29 Dustbowls A traveler noticed a nice new hat by the side of the road, and he stopped to pick it up. Under the hat was a man, buried up to his neck in the dust! As he dug the poor fellow out, the traveler asked if he wanted a ride into town. "No, I'll get there myself," the man replied, "I'm on a horse." (Excerpt from THE DUST BOWL by Tricia Andryszewski, p. 33.)

30 FDR’s New Deal

31 Franklin Delano Roosevelt
Elected in 1932 with 89% of the electoral vote Government experience: NYS Legislature Asst. Secretary of the Navy Governor of NYS

32 3 R’s of the New Deal RELIEF of those who were suffering
RECOVERY for the economy REFORM to avoid future depressions

33 New Deal Programs Outcomes
Banking Emergency Act (FDIC) – restored confidence, soon more deposits than withdrawls Federal Emergency Relief Admin. (FERA) – Helped to revitalize relief organizations and encourage work Civilian Conservation Corps (CCC) – Taught men and women to be independent, increased self confidence and self esteem

34 New Deal Programs Outcomes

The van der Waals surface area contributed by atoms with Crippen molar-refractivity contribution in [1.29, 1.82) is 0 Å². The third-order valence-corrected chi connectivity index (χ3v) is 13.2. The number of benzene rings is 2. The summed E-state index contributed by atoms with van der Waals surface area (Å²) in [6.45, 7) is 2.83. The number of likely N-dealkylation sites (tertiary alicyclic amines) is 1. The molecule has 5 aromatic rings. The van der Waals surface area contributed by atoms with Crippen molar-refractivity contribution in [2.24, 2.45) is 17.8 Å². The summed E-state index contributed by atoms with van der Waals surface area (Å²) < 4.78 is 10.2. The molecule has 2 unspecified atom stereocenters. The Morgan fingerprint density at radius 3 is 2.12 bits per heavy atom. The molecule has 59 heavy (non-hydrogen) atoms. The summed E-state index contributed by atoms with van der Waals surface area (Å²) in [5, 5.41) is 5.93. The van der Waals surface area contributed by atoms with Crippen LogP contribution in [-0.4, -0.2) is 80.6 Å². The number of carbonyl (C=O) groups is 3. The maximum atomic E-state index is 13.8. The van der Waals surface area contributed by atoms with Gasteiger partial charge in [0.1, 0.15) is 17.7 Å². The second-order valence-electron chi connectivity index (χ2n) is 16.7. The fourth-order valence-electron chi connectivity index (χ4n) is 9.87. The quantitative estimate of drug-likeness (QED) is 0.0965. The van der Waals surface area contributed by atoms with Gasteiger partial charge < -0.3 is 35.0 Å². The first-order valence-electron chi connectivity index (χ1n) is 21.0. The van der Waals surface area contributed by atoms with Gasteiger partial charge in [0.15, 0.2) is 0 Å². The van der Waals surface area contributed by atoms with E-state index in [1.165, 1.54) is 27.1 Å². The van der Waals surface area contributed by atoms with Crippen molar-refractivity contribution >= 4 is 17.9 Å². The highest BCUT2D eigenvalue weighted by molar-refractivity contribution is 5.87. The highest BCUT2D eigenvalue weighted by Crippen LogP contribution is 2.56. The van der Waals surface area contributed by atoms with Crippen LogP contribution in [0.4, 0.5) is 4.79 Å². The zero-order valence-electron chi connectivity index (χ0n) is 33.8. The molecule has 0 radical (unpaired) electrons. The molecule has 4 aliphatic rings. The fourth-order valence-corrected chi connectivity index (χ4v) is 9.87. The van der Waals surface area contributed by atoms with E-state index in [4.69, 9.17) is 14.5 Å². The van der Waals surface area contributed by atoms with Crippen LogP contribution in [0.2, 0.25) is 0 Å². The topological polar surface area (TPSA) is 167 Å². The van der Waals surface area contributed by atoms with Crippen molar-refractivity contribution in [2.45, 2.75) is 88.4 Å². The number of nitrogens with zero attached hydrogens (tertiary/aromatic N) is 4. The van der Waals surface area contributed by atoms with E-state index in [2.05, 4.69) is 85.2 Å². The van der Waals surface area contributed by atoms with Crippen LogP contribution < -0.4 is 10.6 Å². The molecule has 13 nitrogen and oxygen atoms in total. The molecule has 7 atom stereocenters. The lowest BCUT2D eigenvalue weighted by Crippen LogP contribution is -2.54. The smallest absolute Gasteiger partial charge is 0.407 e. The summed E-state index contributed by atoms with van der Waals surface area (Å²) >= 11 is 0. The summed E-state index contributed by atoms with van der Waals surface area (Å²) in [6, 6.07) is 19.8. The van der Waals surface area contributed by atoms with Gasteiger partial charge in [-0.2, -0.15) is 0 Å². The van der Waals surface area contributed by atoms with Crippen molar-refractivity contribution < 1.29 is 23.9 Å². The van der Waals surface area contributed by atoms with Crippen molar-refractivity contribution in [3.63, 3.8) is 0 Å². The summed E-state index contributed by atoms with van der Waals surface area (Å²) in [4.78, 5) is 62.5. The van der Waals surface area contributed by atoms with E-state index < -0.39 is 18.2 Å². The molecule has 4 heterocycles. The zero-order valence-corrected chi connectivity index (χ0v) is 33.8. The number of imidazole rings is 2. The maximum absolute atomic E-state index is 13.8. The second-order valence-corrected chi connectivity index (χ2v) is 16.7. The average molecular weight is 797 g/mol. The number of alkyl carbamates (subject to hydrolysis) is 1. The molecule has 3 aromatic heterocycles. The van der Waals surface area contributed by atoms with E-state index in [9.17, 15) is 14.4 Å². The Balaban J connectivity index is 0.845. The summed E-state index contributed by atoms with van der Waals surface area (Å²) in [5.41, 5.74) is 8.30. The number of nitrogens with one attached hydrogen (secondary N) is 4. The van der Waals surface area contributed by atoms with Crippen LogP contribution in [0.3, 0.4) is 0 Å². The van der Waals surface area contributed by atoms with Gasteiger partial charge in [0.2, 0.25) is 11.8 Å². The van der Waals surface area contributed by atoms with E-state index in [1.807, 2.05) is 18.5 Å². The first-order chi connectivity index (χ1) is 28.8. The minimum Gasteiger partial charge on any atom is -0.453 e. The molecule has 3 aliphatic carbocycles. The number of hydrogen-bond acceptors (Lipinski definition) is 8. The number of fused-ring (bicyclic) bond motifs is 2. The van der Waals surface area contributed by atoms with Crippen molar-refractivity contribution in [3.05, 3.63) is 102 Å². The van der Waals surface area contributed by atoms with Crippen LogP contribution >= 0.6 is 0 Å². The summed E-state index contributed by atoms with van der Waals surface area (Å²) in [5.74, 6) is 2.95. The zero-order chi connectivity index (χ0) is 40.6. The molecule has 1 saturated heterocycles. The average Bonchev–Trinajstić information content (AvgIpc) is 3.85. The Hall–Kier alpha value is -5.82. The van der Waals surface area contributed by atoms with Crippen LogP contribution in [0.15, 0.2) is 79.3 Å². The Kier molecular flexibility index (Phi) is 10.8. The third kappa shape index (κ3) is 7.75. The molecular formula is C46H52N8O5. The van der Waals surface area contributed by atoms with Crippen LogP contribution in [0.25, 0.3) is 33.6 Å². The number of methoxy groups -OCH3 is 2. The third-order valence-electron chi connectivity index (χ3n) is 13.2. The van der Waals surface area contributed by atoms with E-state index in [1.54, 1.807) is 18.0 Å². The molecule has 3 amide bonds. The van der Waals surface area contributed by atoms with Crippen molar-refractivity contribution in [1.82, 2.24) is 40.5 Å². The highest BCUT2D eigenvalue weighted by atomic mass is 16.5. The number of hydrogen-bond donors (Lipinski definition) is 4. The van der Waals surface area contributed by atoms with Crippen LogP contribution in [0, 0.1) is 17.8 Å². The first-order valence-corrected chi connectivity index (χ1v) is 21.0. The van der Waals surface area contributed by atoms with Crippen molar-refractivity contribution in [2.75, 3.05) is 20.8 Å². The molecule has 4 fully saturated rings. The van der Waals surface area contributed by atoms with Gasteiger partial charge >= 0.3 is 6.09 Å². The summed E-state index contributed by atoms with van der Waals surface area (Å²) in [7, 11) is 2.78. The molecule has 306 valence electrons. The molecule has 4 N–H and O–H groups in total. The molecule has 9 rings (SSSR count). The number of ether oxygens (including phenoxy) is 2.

Public Work Administration PWA – benefited America and American workers Agricultural Adjustment Act (AAA) – Declared unconstitutional, did not raise prices as hoped – just made people upset Tennessee Valley Authority (TVA) - cheap electric power, flood control, and recreational opportunities to the entire Tennessee River valley.

35 New Deal Programs Outcomes
Works Progress Admin. (WPA) – decreased unemployment Social Security Act (SSA) - it did help millions of Americans feel more secure. National Recovery Admin. (NRA) – organized the relief effort, centralized government efforts Rural Electrification Admin. (REA) – gave several small farmers electricity

36 Wagner Act Also known as the National Labor Relations Act (1935)
Guaranteed labor unions the right to form unions and to practice collective bargaining Progressive Legislation??????

37 So What?

38 Central Bank, Silver backing of money, increase circulation